Nestled inland from Newcastle in the New South Wales Hunter Valley, the city of Maitland is a sleepy and mostly unassuming place. The local showground plays to the same tune as the town– neighbour to local sports clubs, a smattering of small suburban houses, and many a green field. It will surely arouse little controversy to suggest that this is no great champion of the Australian festival pantheon.
But this Saturday that venue plays host to the Groovin’ the Moo festival, and the shackles of quiet regional life have been very much discarded. From modest beginnings in 2005, the event has continued to gather momentum in successive years. Although it seems almost mandatory for festival spruikers to make such claims, a scan of this year’s line up suggests it is indeed the ‘biggest yet’ – featuring a host of local Triple J favourites and a selection of quality internationals. It’s little surprise the event is sold out, and many punters have made the eight-hour trip from Queensland for the pleasure of attendance.
After a two-hour drive of my own and a festive beer in a nearby car park, The Go! Team’s mid-afternoon set kicks off the festivities for yours truly. The UK sextet deliver with typical charisma to a reception audience. But, with the boundless energy, athleticism, and sporty attire of frontwoman Ninja, it is sometimes difficult to escape the impression that I am an out of shape participant in an Aerobics Oz Style rerun.
Obvious personal insecurities aside, it is still rap veterans House of Pain who truly get the afternoon going. In behaviour sure to alarm haughtier rock stars, Everlast is happy to reproduce solo hit ‘What It’s Like’ for the gathered masses. There’s also a charming, self-effacing moment, where he acknowledges that most of the young crowd were barely alive for his crew’s last visit. But, naturally, the biggest cheer is reserved for iconic closer ‘Jump Around’ – instructions which all in question dutifully follow.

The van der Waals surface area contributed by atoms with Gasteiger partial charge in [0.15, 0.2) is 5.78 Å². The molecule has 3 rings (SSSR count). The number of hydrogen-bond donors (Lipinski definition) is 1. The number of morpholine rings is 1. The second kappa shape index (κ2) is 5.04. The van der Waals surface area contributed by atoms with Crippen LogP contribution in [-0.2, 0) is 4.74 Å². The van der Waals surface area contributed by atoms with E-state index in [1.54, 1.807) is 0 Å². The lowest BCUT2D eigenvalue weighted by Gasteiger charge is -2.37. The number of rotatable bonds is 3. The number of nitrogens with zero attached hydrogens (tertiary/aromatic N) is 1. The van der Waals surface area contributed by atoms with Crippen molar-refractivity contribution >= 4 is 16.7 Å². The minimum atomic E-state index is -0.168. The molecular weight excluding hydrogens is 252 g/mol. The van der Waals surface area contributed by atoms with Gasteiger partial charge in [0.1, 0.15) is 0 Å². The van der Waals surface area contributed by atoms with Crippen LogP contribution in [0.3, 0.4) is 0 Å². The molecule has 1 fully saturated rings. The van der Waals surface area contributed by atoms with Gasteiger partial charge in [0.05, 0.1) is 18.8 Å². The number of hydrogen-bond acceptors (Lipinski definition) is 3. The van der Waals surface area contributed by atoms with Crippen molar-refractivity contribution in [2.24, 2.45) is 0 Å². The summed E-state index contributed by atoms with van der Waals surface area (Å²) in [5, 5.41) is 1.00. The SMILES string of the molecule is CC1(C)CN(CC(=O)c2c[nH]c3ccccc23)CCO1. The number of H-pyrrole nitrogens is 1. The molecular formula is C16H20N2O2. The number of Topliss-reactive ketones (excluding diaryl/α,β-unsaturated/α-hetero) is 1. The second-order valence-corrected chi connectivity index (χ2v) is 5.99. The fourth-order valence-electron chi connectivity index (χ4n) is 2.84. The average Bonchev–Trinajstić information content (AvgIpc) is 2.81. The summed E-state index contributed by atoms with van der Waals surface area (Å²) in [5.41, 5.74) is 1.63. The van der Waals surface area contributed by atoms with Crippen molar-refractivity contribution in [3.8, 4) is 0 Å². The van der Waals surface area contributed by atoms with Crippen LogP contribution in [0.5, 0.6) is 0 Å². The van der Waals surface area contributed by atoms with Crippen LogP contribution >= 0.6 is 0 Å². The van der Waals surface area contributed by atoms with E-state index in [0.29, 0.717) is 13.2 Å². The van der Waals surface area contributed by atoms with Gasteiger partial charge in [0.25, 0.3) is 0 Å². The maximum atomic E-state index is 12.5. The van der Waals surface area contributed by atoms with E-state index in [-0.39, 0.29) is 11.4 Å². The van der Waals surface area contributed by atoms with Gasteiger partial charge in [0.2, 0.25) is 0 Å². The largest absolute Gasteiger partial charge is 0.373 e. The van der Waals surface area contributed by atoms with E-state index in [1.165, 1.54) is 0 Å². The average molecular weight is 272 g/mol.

Gyroscope are left to follow, and maybe it’s the search for some of that same idolatry that sees them cover giants Nirvana and Midnight Oil during their forty minutes. The Perth rockers also play to the first violent ejection of the afternoon – though it’s hard to know why Mister Bliss N Eso-themed basketball singlet requires no less than four men to escort him from the premises, after what seems like a minor scuffle.
And it’s a shame to see much of the Gyroscope crowd disperse as The Drums take the stage. Undeterred, they passionately exhaust the best from their first-rate, Curesque debut album. It comes as a surprise to learn that vocalist Jonathan Pierce is in fact a Maitland aficionado, noting that the experience has made him “really want to come back.”
Their departure ushers in nightfall over the showgrounds, and with the only light source coming courtesy of the racecourse next-door, festival navigation is suddenly risky business. But at least rubbish strewn everywhere is not an issue. Organisers have effectively traded one variety of messiness for another, allowing punters to exchange empty cans for refunds on their next beer or spirit purchase. Some of the more frugal in attendance roam the fields with satchel bags full of gathered empties. Needless to say, this critic is most impressed.